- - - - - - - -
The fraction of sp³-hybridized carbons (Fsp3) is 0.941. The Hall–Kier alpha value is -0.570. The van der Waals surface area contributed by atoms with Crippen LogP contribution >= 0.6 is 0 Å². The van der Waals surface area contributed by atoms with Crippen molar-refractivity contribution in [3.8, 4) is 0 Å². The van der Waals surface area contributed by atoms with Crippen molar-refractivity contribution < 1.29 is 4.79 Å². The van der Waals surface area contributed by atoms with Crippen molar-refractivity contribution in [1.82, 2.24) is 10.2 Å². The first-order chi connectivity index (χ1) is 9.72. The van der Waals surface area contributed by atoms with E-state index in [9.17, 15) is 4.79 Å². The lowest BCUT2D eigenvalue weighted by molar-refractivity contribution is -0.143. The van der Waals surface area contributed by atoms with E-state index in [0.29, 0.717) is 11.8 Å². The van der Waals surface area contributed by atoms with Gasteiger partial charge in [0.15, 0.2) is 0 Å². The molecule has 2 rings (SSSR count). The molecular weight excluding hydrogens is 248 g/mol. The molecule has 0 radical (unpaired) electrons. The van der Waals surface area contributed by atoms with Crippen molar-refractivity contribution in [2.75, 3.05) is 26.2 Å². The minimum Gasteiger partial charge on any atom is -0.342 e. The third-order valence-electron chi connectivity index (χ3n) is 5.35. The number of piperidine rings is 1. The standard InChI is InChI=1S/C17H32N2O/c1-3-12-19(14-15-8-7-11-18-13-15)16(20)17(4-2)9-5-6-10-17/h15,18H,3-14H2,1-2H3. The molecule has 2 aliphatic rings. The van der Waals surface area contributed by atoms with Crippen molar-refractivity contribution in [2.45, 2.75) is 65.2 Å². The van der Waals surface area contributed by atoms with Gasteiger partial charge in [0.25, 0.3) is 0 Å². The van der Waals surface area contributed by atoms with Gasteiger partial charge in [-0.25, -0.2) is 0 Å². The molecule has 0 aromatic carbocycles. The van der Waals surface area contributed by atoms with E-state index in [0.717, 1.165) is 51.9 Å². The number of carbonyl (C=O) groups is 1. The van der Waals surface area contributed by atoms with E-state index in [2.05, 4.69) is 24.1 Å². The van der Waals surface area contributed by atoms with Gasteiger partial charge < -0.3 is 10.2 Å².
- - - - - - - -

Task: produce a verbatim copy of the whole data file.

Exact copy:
The fraction of sp³-hybridized carbons (Fsp3) is 0.941. The Hall–Kier alpha value is -0.570. The van der Waals surface area contributed by atoms with Crippen LogP contribution >= 0.6 is 0 Å². The van der Waals surface area contributed by atoms with Crippen molar-refractivity contribution in [3.8, 4) is 0 Å². The van der Waals surface area contributed by atoms with Crippen molar-refractivity contribution < 1.29 is 4.79 Å². The van der Waals surface area contributed by atoms with Crippen molar-refractivity contribution in [1.82, 2.24) is 10.2 Å². The first-order chi connectivity index (χ1) is 9.72. The van der Waals surface area contributed by atoms with E-state index in [9.17, 15) is 4.79 Å². The lowest BCUT2D eigenvalue weighted by molar-refractivity contribution is -0.143. The van der Waals surface area contributed by atoms with E-state index in [0.29, 0.717) is 11.8 Å². The van der Waals surface area contributed by atoms with Gasteiger partial charge in [0.15, 0.2) is 0 Å². The molecule has 2 rings (SSSR count). The molecular weight excluding hydrogens is 248 g/mol. The molecule has 0 radical (unpaired) electrons. The van der Waals surface area contributed by atoms with Crippen molar-refractivity contribution in [2.75, 3.05) is 26.2 Å². The minimum Gasteiger partial charge on any atom is -0.342 e. The third-order valence-electron chi connectivity index (χ3n) is 5.35. The number of piperidine rings is 1. The standard InChI is InChI=1S/C17H32N2O/c1-3-12-19(14-15-8-7-11-18-13-15)16(20)17(4-2)9-5-6-10-17/h15,18H,3-14H2,1-2H3. The molecule has 2 aliphatic rings. The van der Waals surface area contributed by atoms with Crippen molar-refractivity contribution in [2.45, 2.75) is 65.2 Å². The van der Waals surface area contributed by atoms with Gasteiger partial charge in [0.25, 0.3) is 0 Å². The van der Waals surface area contributed by atoms with Gasteiger partial charge in [-0.25, -0.2) is 0 Å². The molecule has 0 aromatic carbocycles. The van der Waals surface area contributed by atoms with E-state index in [0.717, 1.165) is 51.9 Å². The number of carbonyl (C=O) groups is 1. The van der Waals surface area contributed by atoms with E-state index in [2.05, 4.69) is 24.1 Å². The van der Waals surface area contributed by atoms with Gasteiger partial charge < -0.3 is 10.2 Å².